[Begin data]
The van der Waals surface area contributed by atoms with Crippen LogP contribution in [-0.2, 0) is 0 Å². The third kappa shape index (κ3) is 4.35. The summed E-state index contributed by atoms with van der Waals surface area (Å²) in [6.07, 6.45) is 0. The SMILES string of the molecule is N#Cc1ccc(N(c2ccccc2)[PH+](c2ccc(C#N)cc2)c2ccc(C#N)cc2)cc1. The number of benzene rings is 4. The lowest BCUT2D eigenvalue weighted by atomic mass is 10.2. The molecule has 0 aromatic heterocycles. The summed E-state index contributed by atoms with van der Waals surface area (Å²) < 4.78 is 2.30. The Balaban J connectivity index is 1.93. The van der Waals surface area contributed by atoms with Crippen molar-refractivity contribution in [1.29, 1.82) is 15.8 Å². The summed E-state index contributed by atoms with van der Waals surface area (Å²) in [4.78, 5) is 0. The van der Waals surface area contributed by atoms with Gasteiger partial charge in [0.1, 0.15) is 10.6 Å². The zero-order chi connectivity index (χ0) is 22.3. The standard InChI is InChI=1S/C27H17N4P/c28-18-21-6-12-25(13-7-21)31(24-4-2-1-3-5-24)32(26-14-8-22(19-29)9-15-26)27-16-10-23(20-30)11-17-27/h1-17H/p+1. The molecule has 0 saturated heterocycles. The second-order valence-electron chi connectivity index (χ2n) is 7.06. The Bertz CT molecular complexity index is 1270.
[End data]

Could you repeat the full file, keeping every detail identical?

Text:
The van der Waals surface area contributed by atoms with Crippen LogP contribution in [-0.2, 0) is 0 Å². The third kappa shape index (κ3) is 4.35. The summed E-state index contributed by atoms with van der Waals surface area (Å²) in [6.07, 6.45) is 0. The SMILES string of the molecule is N#Cc1ccc(N(c2ccccc2)[PH+](c2ccc(C#N)cc2)c2ccc(C#N)cc2)cc1. The number of benzene rings is 4. The lowest BCUT2D eigenvalue weighted by atomic mass is 10.2. The molecule has 0 aromatic heterocycles. The summed E-state index contributed by atoms with van der Waals surface area (Å²) < 4.78 is 2.30. The Balaban J connectivity index is 1.93. The van der Waals surface area contributed by atoms with Crippen molar-refractivity contribution in [1.29, 1.82) is 15.8 Å². The summed E-state index contributed by atoms with van der Waals surface area (Å²) in [4.78, 5) is 0. The van der Waals surface area contributed by atoms with Gasteiger partial charge in [0.1, 0.15) is 10.6 Å². The zero-order chi connectivity index (χ0) is 22.3. The standard InChI is InChI=1S/C27H17N4P/c28-18-21-6-12-25(13-7-21)31(24-4-2-1-3-5-24)32(26-14-8-22(19-29)9-15-26)27-16-10-23(20-30)11-17-27/h1-17H/p+1. The molecule has 0 saturated heterocycles. The second-order valence-electron chi connectivity index (χ2n) is 7.06. The Bertz CT molecular complexity index is 1270.